By offering the mushrooms to Jim and his grandmother, Mrs. Shimerda refuses to accept the role of a charity recipient. This refusal is made more moving by the fact that the mushrooms are clearly significant to the Shimerdas, considering they brought them all the way to America from Bohemia. At the same time, this significance does not necessarily translate to Jim's grandmother, who finds the mushrooms suspicious and thus simply throws them away. This contrast highlights the way in which the past takes on vastly different meanings to different people. Objects and memories that some people "treasure so jealously" are completely meaningless to others. 

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Book 1, Chapter 16 Quotes
The road from the north curved a little to the south; so that the grave, with its tall red grass that was never mowed, was like a little island; and at twilight, under a new moon or the clear evening star, the dusty roads used to look like soft grey rivers flowing past it. I never came upon the place without emotion, and in all that country it was the spot most dear to me."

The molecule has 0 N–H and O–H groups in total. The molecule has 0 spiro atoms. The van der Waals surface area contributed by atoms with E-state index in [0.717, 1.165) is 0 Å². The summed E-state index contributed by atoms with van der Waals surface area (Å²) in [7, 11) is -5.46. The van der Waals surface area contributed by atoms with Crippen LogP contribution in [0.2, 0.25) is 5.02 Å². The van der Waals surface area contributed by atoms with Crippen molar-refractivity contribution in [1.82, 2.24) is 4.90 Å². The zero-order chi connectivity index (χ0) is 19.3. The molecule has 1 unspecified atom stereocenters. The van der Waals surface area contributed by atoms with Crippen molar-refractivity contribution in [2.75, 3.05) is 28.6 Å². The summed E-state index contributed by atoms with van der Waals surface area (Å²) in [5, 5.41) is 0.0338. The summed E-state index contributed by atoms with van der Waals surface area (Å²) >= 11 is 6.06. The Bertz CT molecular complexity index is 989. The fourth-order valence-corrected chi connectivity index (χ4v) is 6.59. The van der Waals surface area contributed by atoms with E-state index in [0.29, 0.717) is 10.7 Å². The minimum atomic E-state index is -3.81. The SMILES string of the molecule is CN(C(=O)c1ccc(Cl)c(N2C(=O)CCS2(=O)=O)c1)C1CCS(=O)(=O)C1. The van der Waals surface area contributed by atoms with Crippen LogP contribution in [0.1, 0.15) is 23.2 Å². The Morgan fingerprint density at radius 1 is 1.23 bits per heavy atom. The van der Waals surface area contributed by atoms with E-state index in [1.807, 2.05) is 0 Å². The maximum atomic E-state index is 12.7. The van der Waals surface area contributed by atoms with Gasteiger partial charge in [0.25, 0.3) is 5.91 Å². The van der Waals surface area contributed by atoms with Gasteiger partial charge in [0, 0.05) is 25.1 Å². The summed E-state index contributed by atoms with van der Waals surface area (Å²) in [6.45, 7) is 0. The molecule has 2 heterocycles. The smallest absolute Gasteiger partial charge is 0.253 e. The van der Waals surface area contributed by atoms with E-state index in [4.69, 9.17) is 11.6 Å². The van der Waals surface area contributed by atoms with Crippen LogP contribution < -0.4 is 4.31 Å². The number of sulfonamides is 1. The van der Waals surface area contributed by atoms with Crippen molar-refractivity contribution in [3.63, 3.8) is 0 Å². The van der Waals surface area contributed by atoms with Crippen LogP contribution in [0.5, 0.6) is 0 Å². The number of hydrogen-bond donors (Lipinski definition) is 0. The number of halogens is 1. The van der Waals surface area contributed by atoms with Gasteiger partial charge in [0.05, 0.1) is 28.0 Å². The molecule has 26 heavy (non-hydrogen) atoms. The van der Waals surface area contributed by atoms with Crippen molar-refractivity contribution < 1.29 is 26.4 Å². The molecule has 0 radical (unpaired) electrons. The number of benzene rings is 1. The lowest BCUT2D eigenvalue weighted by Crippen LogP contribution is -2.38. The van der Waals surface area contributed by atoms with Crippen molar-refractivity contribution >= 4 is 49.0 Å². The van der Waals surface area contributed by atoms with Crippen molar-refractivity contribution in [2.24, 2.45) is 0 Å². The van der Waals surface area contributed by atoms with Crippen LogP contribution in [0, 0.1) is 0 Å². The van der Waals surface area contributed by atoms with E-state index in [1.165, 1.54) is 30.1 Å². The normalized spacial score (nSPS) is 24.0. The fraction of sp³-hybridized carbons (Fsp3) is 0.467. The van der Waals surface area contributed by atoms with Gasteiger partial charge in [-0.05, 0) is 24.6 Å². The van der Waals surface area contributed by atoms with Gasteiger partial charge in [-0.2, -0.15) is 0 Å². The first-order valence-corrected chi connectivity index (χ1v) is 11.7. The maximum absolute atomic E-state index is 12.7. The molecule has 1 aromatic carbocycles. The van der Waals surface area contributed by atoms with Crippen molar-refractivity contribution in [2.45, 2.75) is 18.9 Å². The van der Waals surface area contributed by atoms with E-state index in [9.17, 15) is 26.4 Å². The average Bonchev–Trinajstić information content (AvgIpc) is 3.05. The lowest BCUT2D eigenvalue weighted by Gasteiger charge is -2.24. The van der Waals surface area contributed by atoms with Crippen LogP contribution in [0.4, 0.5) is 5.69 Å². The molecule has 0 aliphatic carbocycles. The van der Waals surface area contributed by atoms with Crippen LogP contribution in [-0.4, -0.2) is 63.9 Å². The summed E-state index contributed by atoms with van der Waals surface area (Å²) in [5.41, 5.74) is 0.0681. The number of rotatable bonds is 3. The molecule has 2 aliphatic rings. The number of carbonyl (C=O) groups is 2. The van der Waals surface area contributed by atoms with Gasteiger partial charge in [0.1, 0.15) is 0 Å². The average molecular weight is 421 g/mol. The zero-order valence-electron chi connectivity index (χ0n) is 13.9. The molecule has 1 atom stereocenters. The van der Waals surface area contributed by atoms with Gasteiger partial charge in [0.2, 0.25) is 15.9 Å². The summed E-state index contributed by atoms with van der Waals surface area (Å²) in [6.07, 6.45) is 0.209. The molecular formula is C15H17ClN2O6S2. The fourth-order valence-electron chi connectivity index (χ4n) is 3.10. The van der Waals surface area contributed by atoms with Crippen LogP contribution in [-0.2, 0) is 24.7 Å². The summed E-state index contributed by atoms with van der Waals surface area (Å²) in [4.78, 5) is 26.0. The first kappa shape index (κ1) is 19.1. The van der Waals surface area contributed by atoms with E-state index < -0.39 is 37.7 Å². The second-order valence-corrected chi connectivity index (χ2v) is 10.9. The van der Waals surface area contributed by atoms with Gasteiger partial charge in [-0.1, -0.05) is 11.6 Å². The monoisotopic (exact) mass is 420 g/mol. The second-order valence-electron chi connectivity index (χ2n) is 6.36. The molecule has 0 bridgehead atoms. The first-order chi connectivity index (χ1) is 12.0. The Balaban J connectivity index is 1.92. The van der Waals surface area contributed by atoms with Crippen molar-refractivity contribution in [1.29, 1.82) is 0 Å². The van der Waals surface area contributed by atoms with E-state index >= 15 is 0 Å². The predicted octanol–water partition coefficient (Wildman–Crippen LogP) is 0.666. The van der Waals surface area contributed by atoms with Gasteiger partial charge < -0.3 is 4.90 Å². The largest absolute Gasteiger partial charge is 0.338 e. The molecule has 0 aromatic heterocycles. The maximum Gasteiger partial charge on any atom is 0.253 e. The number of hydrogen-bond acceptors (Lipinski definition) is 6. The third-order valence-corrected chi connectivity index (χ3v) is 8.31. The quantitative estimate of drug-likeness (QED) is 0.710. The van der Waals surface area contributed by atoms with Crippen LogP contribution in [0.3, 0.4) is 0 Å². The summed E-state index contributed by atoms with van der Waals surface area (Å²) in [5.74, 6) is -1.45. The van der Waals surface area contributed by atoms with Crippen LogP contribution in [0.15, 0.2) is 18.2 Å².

Related Characters: Jim Burden (speaker), Mr. Shimerda
Related Symbols: The Prairie, Mr. Shimerda's Grave, Light
Page Number: 84
Explanation and Analysis:

Mr. Shimerda's funeral has taken place, and his body has been buried on a corner of the Shimerda's land. Jim remarks that years later, roads were built at that point, and the grave becomes the only site at which the grass isn't mowed. Jim describes his strong emotional attachment to the spot, claiming that it became the place he most loved in the entire prairie. This statement is at first a little surprising, as we would likely expect the grave to be a sad reminder of Mr. Shimerda's suffering and misfortune. However, Jim's description of the grave's natural beauty shows that the tragedy of Mr. Shimerda's death has created a new source of joy, by preserving a small section of land in its untamed state.